Students who identify as LGBTQ are members of every school community and include people of all ages, races, ethnicities, educational and socioeconomic backgrounds. According to the United States Department of Health and Human Services (HHS, 2017) , those who do identify as LGBTQ are at a higher risk of substance use and abuse, obesity, mental health disorders, STDs including HIV/AIDS, physical or sexual abuse. Many young people contend with rejection, isolation, bullying, and other related stressors at school and even at home. These challenges can lead into a poor outcome. Every educator, parent, and community member has the ability to support LGBTQ individuals by learning about and practicing efforts to provide culturally competent awareness (McManus, 2008) . Bullying starts at the young age, most of the time in Kindergarten. This population faces unique challenges and health disparities including homelessness, suicide, and drug abuse. The 2017 National School Climate Survey (http://www.glsen.org/nscs) (GLEN, 2018) , demonstrates that bullying has gained popularity for the transgender and gender-nonconforming youth. Among the findings:
· 87.3% LGBTQ students experienced harassment or assault based on sexual orientation, gender expression, gender, and others. 7 out of 10 experienced verbal harassment at school;
· 2 out of 5 students avoid washrooms; more than 1/3 of LGBTQ students miss one day of school in the last month due to feeling unsafe;
· Verbal harassment based on gender expression increased from 2015 to 2017.
In the last few years, LGBTQ individuals in K-12 and higher education have gained increasing visibility and have made some improvements within their environment but not enough to stop the bullying. In higher education it is pertinent that diversity is acknowledged within the LGBTQ community as important as recognizing sexual orientation and gender diversity within the campus community as a whole (Reen, 2017) .
2. Teaching Strategies
Increased education and awareness round the diversity in the LGBTQ student and a good understanding of the somewhat complex acronyms and language that a student may use to self-identify will assist to reduce the stigma and avoid unintended discrimination by educators. Table 1 has a short listing of some common terminology (Mitchell, Somers, Bauder, & Lewis, 2018) .
Table 1. A short listings of some common terminology.
Educators might feel uncomfortable however discussion of sexual orientation and gender identify is more common today than even five years ago. Example: the instructors’ roster might say Thomas and the student answers please call me Tina. Or perhaps students are completing projects in the community and there are Men and Women bathrooms, what do you do? The correct action would be is to allow the student to use whatever bathroom they identify with, at the moment. What about teaching at the younger years, and trying to introduce reading material that all the students might be able to related to and reflect. One of the fastest and quickest ways to start the conversation at the early age, kindergarten, is through literature. Storytelling is a great way to introduce new ideas and topics to youngsters. Self-knowledge and awareness are at the root of all great storytelling (Peters, 2018) . Great stories appeal to our deepest emotions; anger, disgust, fear, happiness, sadness and surprise. From elementary school to high school students, they all should be supplemented with books that have a LGBTQ focus. Educators can include literature and planned lessons around the topic to support the community and introduce the various topics. All children should learn about their community, and having students exposed to LGBTQ literature will increase acceptance and understanding by their peers. This should decrease the bullying and unsafe school environments. Examples of picture books for the younger ages: The day Joanie Frankenhauser became a boy, 10,000 dresses, Tango makes three, Julian is a Mermaid, Pink is for boys, and Red: A crayons Story. For the young reader: George, The Misadventures of the Family Flectcher, Dram, and Princess Ever After. Suggestions for the adolescent: When the Moon Was Ours, Unbecoming, With or Without You, and Love Drugged. There are also a few nonfiction books for the high school and college student: Respecting the Contributions of LGBT Americans, Branded by the Pink Triangle, and Gay America: Struggle for Equality.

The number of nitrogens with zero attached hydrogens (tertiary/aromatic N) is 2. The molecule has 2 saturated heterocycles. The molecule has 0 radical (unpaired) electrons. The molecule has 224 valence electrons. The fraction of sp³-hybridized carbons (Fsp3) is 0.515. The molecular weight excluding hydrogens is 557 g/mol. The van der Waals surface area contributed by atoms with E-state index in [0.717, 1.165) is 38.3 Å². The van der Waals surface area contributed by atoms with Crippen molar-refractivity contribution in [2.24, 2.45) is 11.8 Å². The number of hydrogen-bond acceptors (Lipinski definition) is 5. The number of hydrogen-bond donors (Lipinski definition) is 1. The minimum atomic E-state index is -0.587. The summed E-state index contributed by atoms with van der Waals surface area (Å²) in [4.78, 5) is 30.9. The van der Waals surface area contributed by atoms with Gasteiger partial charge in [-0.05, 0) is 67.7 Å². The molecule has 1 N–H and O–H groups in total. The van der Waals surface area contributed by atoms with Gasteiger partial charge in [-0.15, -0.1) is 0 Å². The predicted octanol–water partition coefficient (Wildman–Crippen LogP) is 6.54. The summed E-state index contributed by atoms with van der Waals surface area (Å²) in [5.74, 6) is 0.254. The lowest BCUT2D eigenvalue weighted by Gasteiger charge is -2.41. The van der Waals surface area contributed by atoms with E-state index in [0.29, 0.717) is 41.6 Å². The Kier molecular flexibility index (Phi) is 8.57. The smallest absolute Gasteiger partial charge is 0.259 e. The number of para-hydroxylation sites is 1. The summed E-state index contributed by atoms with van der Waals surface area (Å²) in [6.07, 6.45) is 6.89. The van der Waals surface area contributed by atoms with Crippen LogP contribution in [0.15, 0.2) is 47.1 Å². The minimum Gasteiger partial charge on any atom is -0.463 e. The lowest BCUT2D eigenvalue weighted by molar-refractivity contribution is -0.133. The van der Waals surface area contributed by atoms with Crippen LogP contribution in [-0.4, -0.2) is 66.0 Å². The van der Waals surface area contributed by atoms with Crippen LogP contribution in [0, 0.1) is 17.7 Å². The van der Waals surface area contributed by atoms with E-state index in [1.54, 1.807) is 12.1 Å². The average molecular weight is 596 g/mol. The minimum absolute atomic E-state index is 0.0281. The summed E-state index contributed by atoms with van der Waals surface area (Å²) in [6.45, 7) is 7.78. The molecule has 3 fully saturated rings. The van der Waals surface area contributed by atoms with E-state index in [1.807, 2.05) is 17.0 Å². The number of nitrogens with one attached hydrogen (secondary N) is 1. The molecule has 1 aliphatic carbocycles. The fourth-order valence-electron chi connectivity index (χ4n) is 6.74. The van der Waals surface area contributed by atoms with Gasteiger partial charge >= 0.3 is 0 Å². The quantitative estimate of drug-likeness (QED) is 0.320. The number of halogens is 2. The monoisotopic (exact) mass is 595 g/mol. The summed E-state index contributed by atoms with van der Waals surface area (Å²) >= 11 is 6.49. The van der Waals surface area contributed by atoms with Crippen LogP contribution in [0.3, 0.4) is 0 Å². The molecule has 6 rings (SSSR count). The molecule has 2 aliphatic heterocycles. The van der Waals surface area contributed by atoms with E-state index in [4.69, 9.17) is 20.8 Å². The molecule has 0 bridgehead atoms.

3. Best Practices for an Inclusive Community
All educators should be educated about sexual identity and gender diversity in youth and how open communication is essential. Having supportive faculty and school administrators is crucial. Not tolerating any type of behavior that is inappropriate, this should start in Kindergarten. Improve whole school anti-bullying policy, by incorporating a bullying prevention and intervention program. Improve on supervision within the halls and other social gathering locations (Ekstrand, Lunn, & Yehia, 2017) . Introducing the LGBTQ community via storytelling and using the appropriate literature. Other strategies in the class room could be using U-tube and Ted talks. Schools and colleges should be free from hostile environments. In higher education campus could establish a campus wide steering committee that oversees student issues. Education is needed in all areas to decrease discrimination and increase acceptance.
Research suggests that education and sympathetic awareness of educators, parents, and the community can decrease sigma which decreases bullying. Teaching strategies such as the use of literature are important. The need to embrace the cultural shift is important. Improving the student-instructor relationship by creating a more welcoming classroom and inclusive environment will increase the trust and communication.